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Cogito (originally git-pasky) was a revision control system layered on top of Git. It is historically the first Git frontend, which appeared in April 2005, just days after Git itself. While Git was initially meant just as the low-level interface, Cogito started with the stated goal of becoming a user-friendly frontend.

While cogito significantly helped making git user-friendly, it is now deprecated, and no longer maintained.

Cogito has significantly fewer sub-commands compared to Git, in line with its purpose to present a simple user interface sufficient for common workflows. As of May 2006, Cogito had only 41 sub-commands, compared to Git's 119. Some features that started in Cogito migrated later to Git, making Git more suitable for standalone use.

Cogito is generally considered to be more familiar to people used to working with other SCM tools like CVS and Subversion, although it still follows the model of distributed development used by Git.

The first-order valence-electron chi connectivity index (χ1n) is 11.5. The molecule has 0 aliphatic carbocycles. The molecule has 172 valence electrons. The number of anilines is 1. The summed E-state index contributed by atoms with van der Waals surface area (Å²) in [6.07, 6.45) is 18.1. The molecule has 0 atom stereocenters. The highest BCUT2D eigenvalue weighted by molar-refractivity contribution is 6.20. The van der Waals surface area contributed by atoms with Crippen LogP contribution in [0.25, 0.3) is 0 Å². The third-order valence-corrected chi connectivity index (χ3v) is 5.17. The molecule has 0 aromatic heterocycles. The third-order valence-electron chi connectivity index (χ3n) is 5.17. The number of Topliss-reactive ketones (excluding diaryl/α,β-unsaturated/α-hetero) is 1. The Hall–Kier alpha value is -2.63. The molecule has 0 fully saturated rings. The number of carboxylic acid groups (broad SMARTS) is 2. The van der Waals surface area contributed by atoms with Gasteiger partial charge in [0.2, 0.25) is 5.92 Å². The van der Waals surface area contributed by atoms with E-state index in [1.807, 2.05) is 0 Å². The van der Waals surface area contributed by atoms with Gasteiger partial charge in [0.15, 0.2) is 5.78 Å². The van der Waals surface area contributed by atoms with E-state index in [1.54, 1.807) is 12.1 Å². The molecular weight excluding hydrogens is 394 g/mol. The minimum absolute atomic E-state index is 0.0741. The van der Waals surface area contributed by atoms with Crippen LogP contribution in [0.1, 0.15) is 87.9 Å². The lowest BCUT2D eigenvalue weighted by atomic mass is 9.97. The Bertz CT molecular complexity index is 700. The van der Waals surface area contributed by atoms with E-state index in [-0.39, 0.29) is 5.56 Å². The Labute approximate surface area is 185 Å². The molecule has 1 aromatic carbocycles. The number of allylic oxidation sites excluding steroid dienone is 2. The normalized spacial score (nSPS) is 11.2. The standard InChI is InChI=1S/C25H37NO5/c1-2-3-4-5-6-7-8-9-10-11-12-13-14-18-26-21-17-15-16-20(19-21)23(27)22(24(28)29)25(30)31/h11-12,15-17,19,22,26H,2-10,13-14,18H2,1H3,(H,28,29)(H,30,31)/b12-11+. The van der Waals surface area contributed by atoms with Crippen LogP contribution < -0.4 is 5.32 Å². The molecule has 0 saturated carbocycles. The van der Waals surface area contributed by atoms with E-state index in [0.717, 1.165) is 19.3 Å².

As an example of simplification of the interface, Cogito hides the concept of "index cache" from the users. Any modified file is considered eligible for commit by Cogito, just like it's the case in CVS and Subversion.

Cogito has full compatibility with remote Git repositories. It also retains a high degree of compatibility with Git for local operations. Many Git commands can be used safely on a Cogito managed repository. Conversely, most Cogito commands can be used on repositories primarily managed by Git or StGIT.

Cogito is implemented a set of Bash scripts (unlike Git, which is written mostly in C and portable UNIX shell).


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